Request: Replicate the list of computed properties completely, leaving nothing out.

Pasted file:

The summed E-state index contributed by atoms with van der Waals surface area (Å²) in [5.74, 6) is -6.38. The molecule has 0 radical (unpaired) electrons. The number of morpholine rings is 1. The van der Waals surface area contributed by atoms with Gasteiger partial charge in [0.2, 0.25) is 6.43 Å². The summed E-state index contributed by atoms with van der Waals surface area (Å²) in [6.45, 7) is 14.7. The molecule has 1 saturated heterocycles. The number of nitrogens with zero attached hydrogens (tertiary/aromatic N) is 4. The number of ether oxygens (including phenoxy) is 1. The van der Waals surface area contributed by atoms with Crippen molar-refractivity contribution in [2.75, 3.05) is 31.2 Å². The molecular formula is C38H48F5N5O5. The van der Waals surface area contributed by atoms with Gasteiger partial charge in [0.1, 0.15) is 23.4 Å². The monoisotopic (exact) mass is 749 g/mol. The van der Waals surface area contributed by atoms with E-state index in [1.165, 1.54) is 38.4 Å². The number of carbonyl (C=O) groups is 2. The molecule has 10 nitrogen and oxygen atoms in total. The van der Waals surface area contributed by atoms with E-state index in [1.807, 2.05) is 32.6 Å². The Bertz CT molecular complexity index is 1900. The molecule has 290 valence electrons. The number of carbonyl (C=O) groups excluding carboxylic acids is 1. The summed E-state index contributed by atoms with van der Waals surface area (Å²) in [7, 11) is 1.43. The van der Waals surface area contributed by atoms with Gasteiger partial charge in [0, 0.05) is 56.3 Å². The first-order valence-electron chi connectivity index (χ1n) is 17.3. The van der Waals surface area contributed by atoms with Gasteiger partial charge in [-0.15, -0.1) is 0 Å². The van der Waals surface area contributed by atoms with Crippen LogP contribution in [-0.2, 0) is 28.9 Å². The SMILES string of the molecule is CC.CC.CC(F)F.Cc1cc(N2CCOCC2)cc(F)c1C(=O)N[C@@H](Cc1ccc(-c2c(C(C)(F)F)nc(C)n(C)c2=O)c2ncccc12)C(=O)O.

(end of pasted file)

The summed E-state index contributed by atoms with van der Waals surface area (Å²) in [5.74, 6) is -6.38. The molecule has 0 radical (unpaired) electrons. The number of morpholine rings is 1. The van der Waals surface area contributed by atoms with Gasteiger partial charge in [0.2, 0.25) is 6.43 Å². The summed E-state index contributed by atoms with van der Waals surface area (Å²) in [6.45, 7) is 14.7. The molecule has 1 saturated heterocycles. The number of nitrogens with zero attached hydrogens (tertiary/aromatic N) is 4. The number of ether oxygens (including phenoxy) is 1. The van der Waals surface area contributed by atoms with Crippen molar-refractivity contribution in [2.75, 3.05) is 31.2 Å². The molecular formula is C38H48F5N5O5. The van der Waals surface area contributed by atoms with Gasteiger partial charge in [0.1, 0.15) is 23.4 Å². The monoisotopic (exact) mass is 749 g/mol. The van der Waals surface area contributed by atoms with E-state index in [1.165, 1.54) is 38.4 Å². The number of carbonyl (C=O) groups is 2. The molecule has 10 nitrogen and oxygen atoms in total. The van der Waals surface area contributed by atoms with E-state index in [1.807, 2.05) is 32.6 Å². The Bertz CT molecular complexity index is 1900. The molecule has 290 valence electrons. The number of carbonyl (C=O) groups excluding carboxylic acids is 1. The summed E-state index contributed by atoms with van der Waals surface area (Å²) in [7, 11) is 1.43. The van der Waals surface area contributed by atoms with Gasteiger partial charge in [0, 0.05) is 56.3 Å². The first-order valence-electron chi connectivity index (χ1n) is 17.3. The van der Waals surface area contributed by atoms with Gasteiger partial charge in [-0.15, -0.1) is 0 Å². The van der Waals surface area contributed by atoms with Crippen LogP contribution in [-0.2, 0) is 28.9 Å². The SMILES string of the molecule is CC.CC.CC(F)F.Cc1cc(N2CCOCC2)cc(F)c1C(=O)N[C@@H](Cc1ccc(-c2c(C(C)(F)F)nc(C)n(C)c2=O)c2ncccc12)C(=O)O.